The Bond Breakdown

The Electoral Bond Scheme has sparked intense debate over political funding in the country, raising questions about its legality and broader democratic implications
By Geeta Singh

THE Electoral Bond Scheme has sparked intense debate over political funding in India, raising questions about its legality and broader democratic implications. A unanimous bench of five judges, led by Chief Justice of India D.Y. Chandrachud, struck down the scheme, deeming it unconstitutional. The Supreme Court affirmed that voters have the right to know the sources of political party funding, a cornerstone of democratic freedom of speech and expression. Following the court’s directive, the State Bank of India (SBI) was ordered to cease issuing electoral bonds and to disclose transaction details within three weeks. 

Facing challenges in data sharing, SBI requested a three-month extension just two days before the deadline, potentially postponing disclosure until after the Lok Sabha elections. Ultimately, under the Supreme Court’s stern directives, both the State Bank and the Election Commission disclosed the details, revealing significant contributions from companies and individuals through electoral bonds. 

An analysis of donation figures reveals a discernible pattern: companies involved in mining, road construction, and other public construction sectors, as well as those in basic infrastructure development, are the primary contributors to this funding. The timing is particularly noteworthy, as some of the largest purchasers of electoral bonds are companies that have been subject to actions by agencies such as the Enforcement Directorate (ED) and the Income Tax Department. Notable examples include Future Gaming, Vedanta Limited, and Megha Engineering. This correlation raises concerns about the underlying motivations for these bond purchases and their potential impact on the electoral process.

Introduced on January 29, 2018, electoral bonds serve as anonymous financial instruments that enable Indian citizens and companies to contribute to political parties. These bonds, issued in denominations ranging from ₹1,000 to ₹1 crore, are valid for 15 days. They can be used to make donations to political parties that have secured at least one percent of the votes in the last general elections, as stipulated by the Representation of People Act.

The electoral bond scheme has faced legal challenges, with two significant petitions filed in the Supreme Court. The Association for Democratic Reforms (ADR) and the non-profit organisation Common Cause jointly filed the first petition in 2017, while the Communist Party of India (Marxist) submitted the second petition in 2018.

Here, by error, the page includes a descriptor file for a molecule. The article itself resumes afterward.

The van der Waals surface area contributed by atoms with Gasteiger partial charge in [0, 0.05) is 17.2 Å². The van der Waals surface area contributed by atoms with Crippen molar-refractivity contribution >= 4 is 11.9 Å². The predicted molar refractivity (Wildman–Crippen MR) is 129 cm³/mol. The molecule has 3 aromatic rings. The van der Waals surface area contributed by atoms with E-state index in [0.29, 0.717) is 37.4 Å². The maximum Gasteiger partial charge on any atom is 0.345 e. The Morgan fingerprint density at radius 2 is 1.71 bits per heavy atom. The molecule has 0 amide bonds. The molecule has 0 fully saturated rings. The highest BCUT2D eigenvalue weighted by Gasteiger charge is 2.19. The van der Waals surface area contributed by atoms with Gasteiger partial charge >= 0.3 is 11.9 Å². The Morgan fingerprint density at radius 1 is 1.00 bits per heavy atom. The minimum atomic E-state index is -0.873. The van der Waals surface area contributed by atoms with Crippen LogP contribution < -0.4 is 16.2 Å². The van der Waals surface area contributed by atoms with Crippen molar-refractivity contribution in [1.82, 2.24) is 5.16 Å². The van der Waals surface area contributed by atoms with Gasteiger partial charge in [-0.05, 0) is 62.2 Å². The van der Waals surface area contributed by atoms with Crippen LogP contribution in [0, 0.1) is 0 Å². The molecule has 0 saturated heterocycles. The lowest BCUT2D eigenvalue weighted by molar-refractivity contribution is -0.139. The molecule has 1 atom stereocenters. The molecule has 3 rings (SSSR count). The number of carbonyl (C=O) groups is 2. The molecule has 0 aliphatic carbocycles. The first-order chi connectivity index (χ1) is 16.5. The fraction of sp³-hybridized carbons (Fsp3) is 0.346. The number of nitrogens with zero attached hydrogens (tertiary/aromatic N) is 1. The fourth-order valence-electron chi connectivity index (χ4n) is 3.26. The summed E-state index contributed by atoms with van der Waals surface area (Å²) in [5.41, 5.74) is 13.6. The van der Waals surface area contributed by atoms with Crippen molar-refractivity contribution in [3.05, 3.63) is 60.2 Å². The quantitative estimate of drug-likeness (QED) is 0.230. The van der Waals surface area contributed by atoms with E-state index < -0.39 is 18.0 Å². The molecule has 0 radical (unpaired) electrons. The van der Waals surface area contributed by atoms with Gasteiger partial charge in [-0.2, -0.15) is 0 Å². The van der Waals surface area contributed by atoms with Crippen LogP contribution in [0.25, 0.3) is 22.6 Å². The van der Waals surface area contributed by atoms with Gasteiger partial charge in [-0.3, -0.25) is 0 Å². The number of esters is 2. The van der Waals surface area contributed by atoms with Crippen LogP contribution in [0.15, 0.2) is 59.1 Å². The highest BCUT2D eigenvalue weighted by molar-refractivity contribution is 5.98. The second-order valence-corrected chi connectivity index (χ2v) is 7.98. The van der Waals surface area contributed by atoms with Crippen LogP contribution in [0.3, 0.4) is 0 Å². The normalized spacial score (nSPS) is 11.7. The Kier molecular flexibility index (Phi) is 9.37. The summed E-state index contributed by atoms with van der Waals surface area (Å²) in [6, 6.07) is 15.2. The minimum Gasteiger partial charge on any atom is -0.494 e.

The petitions submitted to the Supreme Court contend that the electoral bond scheme opens avenues for unlimited political contributions from both Indian and foreign companies, as well as enabling anonymous funding of political parties. This, in turn, is seen as legitimising widespread electoral corruption on a significant scale. Additionally, the petitions argue that the anonymity afforded by the electoral bond scheme violates citizens’ ‘right to know’, a fundamental aspect of freedom of expression under Article 19(1)(a) of the Constitution. Petitioners argue that FCRA and Companies Act amendments increase political funding opacity, potentially allowing foreign influence in Indian politics and leading to undisclosed corporate donations. Critics argue that this lack of transparency will heighten opacity in political funding and incentivize political parties to provide undue advantages to such companies.

The ADR report shows a sharp rise in political parties’ reserves over 11 years, with BJP’s assets growing by 627% to ₹894 crores by 2015-16, making it the wealthiest party. Congress and BSP also saw significant increases in their reserves during this period.

The termination of the Electoral Bond Scheme by the Supreme Court compels the government to critically evaluate its impact and seek new campaign funding avenues that ensure transparency and accountability for major donors. The necessity for transparency in donor-party relationships is underscored, emphasising the voters’ right to be informed about the financial contributions to political parties. As the country grapples with these issues, the resolution of the electoral bonds controversy is likely to have far-reaching consequences for the future of political funding and transparency.

Geeta Singh

Geeta Singh has spent 20 years covering cinema, music, and society giving new dimensions to feature writing. She has to her credit the editorship of a film magazine. She is also engaged in exploring the socio-economic diversity of Indian politics. She is the co-founder of Parliamentarian.

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